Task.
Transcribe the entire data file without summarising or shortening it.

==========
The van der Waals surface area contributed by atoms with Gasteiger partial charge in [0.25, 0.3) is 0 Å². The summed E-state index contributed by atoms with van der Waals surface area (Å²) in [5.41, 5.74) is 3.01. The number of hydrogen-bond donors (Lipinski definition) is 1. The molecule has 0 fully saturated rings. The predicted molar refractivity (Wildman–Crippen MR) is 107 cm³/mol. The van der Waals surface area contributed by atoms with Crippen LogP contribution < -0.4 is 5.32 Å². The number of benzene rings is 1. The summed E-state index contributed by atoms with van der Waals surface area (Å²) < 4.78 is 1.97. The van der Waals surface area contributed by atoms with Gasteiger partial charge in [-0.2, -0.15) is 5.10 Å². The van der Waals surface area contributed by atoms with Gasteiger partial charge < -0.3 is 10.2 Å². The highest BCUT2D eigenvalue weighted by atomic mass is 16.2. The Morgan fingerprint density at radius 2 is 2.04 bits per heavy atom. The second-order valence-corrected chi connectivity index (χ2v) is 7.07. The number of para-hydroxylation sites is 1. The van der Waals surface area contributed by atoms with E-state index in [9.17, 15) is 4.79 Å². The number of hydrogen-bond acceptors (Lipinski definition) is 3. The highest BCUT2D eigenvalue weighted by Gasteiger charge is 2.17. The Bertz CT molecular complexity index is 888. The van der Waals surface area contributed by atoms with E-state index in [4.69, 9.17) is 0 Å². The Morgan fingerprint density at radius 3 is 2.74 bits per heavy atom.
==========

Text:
The van der Waals surface area contributed by atoms with Gasteiger partial charge in [0.25, 0.3) is 0 Å². The summed E-state index contributed by atoms with van der Waals surface area (Å²) in [5.41, 5.74) is 3.01. The number of hydrogen-bond donors (Lipinski definition) is 1. The molecule has 0 fully saturated rings. The predicted molar refractivity (Wildman–Crippen MR) is 107 cm³/mol. The van der Waals surface area contributed by atoms with Crippen LogP contribution < -0.4 is 5.32 Å². The number of benzene rings is 1. The summed E-state index contributed by atoms with van der Waals surface area (Å²) < 4.78 is 1.97. The van der Waals surface area contributed by atoms with Gasteiger partial charge in [-0.2, -0.15) is 5.10 Å². The van der Waals surface area contributed by atoms with Gasteiger partial charge < -0.3 is 10.2 Å². The highest BCUT2D eigenvalue weighted by atomic mass is 16.2. The Morgan fingerprint density at radius 2 is 2.04 bits per heavy atom. The second-order valence-corrected chi connectivity index (χ2v) is 7.07. The number of para-hydroxylation sites is 1. The van der Waals surface area contributed by atoms with E-state index in [9.17, 15) is 4.79 Å². The number of hydrogen-bond acceptors (Lipinski definition) is 3. The highest BCUT2D eigenvalue weighted by Gasteiger charge is 2.17. The Bertz CT molecular complexity index is 888. The van der Waals surface area contributed by atoms with E-state index in [4.69, 9.17) is 0 Å². The Morgan fingerprint density at radius 3 is 2.74 bits per heavy atom.